From D Magazine
In June, the city of Richardson joined the Better Block Foundation to throw a party in a burgeoning neighborhood. Inside what’s for now being called the Collins/Arapaho Transit-Oriented Development and Innovation District—a place filled with generally uninviting, aging, one-story manufacturing buildings—workers trotted out food trucks, brought in live music, and invited anyone who works in, lives in, or visits the area.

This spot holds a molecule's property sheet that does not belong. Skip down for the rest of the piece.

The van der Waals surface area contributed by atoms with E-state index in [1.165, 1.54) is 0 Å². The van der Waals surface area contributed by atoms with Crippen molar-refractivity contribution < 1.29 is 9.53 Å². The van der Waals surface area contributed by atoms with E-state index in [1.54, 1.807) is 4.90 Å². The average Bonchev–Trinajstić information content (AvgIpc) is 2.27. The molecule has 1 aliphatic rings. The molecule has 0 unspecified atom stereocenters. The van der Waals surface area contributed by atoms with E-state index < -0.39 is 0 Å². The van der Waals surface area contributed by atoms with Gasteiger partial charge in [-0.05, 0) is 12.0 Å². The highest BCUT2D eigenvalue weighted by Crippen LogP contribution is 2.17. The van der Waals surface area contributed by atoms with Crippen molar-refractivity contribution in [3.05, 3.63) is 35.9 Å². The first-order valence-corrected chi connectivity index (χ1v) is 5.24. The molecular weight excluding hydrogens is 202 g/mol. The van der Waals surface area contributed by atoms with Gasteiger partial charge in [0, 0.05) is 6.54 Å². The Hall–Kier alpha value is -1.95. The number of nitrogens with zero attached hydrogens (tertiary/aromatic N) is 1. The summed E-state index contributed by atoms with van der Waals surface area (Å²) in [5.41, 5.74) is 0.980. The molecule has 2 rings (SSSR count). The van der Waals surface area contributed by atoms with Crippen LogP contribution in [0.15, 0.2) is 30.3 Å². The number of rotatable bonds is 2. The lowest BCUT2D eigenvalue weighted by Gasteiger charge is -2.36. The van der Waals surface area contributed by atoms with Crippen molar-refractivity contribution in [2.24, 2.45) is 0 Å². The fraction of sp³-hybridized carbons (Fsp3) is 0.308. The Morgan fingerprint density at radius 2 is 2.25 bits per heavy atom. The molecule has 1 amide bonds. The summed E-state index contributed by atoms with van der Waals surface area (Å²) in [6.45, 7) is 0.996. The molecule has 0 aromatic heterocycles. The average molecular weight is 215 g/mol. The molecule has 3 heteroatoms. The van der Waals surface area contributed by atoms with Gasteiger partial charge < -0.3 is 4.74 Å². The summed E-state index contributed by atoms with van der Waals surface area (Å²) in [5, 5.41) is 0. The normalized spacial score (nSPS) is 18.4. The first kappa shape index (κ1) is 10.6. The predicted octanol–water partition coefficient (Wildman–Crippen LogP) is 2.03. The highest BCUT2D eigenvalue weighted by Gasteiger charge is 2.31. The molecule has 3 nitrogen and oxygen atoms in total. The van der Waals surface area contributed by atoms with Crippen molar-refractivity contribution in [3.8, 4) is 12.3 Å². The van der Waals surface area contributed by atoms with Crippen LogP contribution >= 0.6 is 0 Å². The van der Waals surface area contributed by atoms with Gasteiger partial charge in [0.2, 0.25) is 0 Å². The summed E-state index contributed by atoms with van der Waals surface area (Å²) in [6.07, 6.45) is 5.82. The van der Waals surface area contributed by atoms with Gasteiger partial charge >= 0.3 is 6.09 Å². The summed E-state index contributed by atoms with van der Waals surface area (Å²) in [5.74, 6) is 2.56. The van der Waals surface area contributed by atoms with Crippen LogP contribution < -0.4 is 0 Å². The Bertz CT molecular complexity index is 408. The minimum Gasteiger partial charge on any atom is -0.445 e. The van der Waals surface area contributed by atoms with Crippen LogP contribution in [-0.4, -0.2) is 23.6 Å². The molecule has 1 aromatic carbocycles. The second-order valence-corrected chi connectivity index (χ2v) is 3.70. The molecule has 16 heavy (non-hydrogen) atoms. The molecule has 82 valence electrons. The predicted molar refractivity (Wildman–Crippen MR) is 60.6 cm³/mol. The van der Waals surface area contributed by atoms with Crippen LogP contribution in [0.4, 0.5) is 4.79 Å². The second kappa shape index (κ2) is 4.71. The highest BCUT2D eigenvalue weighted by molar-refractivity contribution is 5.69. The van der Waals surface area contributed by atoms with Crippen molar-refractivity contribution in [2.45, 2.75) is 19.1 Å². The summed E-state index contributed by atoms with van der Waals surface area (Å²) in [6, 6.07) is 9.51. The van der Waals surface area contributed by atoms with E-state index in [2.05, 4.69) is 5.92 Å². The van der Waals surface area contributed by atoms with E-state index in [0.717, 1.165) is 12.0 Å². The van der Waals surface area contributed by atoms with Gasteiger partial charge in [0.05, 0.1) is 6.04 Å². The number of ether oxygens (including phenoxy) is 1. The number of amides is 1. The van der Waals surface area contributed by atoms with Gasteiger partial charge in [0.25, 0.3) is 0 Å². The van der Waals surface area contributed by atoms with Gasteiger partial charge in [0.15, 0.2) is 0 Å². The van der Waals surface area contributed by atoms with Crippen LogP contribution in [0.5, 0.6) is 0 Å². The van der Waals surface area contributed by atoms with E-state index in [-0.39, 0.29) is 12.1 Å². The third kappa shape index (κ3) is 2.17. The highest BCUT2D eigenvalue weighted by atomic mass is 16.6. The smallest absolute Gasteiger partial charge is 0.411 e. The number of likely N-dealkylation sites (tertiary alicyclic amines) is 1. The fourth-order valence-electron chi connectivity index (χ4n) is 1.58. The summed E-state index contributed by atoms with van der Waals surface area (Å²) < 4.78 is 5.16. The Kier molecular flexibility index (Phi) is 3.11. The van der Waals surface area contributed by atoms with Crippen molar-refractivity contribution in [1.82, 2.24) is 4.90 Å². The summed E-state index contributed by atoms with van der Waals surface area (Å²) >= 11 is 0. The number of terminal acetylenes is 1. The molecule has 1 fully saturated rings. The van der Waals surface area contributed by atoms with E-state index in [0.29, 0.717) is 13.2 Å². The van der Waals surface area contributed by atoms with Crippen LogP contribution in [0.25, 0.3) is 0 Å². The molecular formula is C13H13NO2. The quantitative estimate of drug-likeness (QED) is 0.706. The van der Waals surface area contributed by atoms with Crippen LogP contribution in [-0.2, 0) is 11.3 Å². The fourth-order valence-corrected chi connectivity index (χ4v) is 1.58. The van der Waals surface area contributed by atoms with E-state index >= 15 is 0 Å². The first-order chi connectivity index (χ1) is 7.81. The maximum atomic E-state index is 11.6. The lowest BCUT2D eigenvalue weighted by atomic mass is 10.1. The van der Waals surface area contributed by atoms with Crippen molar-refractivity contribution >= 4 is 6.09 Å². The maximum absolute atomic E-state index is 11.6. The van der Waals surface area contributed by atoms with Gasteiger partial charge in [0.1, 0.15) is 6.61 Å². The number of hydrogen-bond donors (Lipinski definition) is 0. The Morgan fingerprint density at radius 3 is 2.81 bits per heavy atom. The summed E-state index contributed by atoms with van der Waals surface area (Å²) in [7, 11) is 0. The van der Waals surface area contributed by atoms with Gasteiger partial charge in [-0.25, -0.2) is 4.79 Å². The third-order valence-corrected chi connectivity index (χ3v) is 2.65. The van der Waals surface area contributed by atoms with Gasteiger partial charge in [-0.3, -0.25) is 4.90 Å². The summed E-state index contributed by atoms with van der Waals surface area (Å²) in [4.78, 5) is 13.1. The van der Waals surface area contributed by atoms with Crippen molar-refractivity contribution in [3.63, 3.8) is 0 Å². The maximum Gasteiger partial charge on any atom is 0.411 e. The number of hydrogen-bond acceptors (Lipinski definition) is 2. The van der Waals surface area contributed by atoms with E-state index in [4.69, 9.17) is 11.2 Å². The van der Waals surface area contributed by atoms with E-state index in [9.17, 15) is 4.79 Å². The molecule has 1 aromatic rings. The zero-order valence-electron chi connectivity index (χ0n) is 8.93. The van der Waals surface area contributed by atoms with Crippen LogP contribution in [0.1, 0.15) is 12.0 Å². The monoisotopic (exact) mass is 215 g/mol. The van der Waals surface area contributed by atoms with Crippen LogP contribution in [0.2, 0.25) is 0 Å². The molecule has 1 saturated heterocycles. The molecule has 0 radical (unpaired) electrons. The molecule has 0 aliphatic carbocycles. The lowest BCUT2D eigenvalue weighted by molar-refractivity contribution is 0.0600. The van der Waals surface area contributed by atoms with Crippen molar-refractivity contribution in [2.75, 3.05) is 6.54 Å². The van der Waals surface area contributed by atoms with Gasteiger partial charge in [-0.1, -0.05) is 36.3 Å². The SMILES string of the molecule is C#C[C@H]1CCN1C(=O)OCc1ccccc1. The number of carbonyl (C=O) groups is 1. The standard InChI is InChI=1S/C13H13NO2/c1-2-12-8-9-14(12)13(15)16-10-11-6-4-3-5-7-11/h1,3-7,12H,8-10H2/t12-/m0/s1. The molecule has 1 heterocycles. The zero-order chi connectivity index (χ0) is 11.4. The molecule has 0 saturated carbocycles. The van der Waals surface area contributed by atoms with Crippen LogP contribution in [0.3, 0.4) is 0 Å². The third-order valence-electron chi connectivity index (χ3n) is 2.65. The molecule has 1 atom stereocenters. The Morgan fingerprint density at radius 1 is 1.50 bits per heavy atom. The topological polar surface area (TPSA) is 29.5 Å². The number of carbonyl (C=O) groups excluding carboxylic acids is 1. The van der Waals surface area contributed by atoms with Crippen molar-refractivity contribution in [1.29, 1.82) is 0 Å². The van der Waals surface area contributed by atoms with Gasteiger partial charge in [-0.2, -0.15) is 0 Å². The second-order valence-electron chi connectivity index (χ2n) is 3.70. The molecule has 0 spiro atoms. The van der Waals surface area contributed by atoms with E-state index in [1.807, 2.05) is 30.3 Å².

More than anything, the block party served as a preview of what the city wants this pocket to become. It was held behind the buildings on grass, where a couple of temporary bridges brought together both sides of a stream that has long split the development with the other. Employees have been known to walk around the area’s many parking lots after lunch for exercise, but here, they were made privy to a new trail the city plans to install, weaving back and forth across the stream. Chairs and picnic tables added some needed life to the green space. “I was incredibly impressed with the turnout,” says Krista Nightengale, managing director at the Better Block.
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